I don't know about you, but I'm having trouble getting my head around the ramifications of inexpensive CD copying. We all knew the day would come when anyone could copy data or audio CDs at home, but no-one seems to have done much about it.
It all came home to me recently when I heard about a 13-year old who sent out an invitation to his birthday party on CD. Not only did the CD have a self-running multimedia party invitation (that he'd produced) but he also filled the rest of the disk with three of the latest, commercial PC games. That was more than $200 worth of pirated software on each disk, complete with a printed liner sleeve that gave the relevant install and unlock keys.
It only costs a few hundred dollars to buy a recording CD drive and blanks are only a couple of dollars from discounters. Add to that the fact that most drives come with software for churning out identical copies of data and audio CDs or for creating new masters with your choice of pirated material, and you see how easy it is.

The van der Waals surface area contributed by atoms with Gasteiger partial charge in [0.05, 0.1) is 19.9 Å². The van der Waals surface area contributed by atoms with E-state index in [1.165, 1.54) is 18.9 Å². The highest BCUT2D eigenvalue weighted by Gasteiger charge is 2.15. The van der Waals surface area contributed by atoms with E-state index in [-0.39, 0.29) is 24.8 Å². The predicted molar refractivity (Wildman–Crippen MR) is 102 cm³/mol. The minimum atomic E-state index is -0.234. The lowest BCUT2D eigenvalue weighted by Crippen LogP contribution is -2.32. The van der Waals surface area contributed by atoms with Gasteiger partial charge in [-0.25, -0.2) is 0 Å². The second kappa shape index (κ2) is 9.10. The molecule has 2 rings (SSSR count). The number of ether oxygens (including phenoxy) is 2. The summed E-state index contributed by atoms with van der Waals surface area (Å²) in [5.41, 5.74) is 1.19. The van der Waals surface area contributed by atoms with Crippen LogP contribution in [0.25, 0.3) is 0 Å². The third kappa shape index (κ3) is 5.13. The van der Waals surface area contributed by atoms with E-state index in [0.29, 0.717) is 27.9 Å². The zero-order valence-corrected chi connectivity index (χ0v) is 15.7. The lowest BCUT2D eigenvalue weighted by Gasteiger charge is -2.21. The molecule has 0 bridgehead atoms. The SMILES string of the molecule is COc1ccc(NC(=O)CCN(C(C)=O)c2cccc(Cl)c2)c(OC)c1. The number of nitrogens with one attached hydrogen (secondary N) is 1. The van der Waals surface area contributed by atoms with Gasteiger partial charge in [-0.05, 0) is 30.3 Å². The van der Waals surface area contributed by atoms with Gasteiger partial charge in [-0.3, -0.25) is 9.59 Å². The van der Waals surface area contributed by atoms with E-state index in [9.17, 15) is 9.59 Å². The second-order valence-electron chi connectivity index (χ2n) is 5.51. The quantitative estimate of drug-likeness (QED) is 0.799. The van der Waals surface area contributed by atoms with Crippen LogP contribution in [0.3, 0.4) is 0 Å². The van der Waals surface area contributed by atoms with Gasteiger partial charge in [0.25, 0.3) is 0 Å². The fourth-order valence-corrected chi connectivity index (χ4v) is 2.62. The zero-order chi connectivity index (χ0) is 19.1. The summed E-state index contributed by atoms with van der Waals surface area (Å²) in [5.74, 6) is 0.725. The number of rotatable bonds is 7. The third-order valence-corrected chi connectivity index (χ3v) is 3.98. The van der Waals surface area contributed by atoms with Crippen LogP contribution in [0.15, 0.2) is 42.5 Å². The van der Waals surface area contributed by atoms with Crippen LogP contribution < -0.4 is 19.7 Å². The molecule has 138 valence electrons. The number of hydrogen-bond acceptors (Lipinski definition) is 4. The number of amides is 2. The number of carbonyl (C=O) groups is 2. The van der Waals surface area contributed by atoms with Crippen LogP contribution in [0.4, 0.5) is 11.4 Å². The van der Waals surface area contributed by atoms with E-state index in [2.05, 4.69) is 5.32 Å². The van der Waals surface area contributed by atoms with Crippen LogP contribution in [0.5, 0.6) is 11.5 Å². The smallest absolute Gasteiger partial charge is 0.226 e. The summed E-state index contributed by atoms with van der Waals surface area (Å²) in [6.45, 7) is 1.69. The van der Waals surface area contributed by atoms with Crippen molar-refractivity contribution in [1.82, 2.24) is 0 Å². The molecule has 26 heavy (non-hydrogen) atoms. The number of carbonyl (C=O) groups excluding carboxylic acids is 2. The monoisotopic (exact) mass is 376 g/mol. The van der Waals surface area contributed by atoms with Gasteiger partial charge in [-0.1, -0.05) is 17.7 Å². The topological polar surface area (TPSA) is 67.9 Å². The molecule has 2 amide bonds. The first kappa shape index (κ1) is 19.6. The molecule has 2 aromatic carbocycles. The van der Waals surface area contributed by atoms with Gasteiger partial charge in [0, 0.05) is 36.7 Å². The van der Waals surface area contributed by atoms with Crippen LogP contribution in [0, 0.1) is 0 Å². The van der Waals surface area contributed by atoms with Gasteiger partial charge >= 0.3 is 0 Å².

I was buying a CD from a large, inner-city music store the other day and I commented to the salesperson on the irony of the store's large display of writeable CDs near the cash register. It almost seemed to say to me "and don't forget to make a few copies for your mates when you get home".
The salesperson said there were two facts to bear in mind. First, it's little different to people being able to make their own cassette copies (apart from the quality). Second, the music industry has calculated the potential loss as being negligible. He said "It doesn't matter how easy it is, even when home audio CD duplicators sell for just a couple of hundred dollars, we still expect to sell the same number of original CDs, plus the blanks."
The video rental industry hasn't folded because people make their own copies of movies, then circulate them amongst friends. And for years now people have been able to copy diskette-distributed software. So perhaps it comes back to the old maxim in this industry - it never hurts your sales to have your product well-known and well-used in the marketplace.
At least Mr Howard will get his 20c on each blank CD that's sold.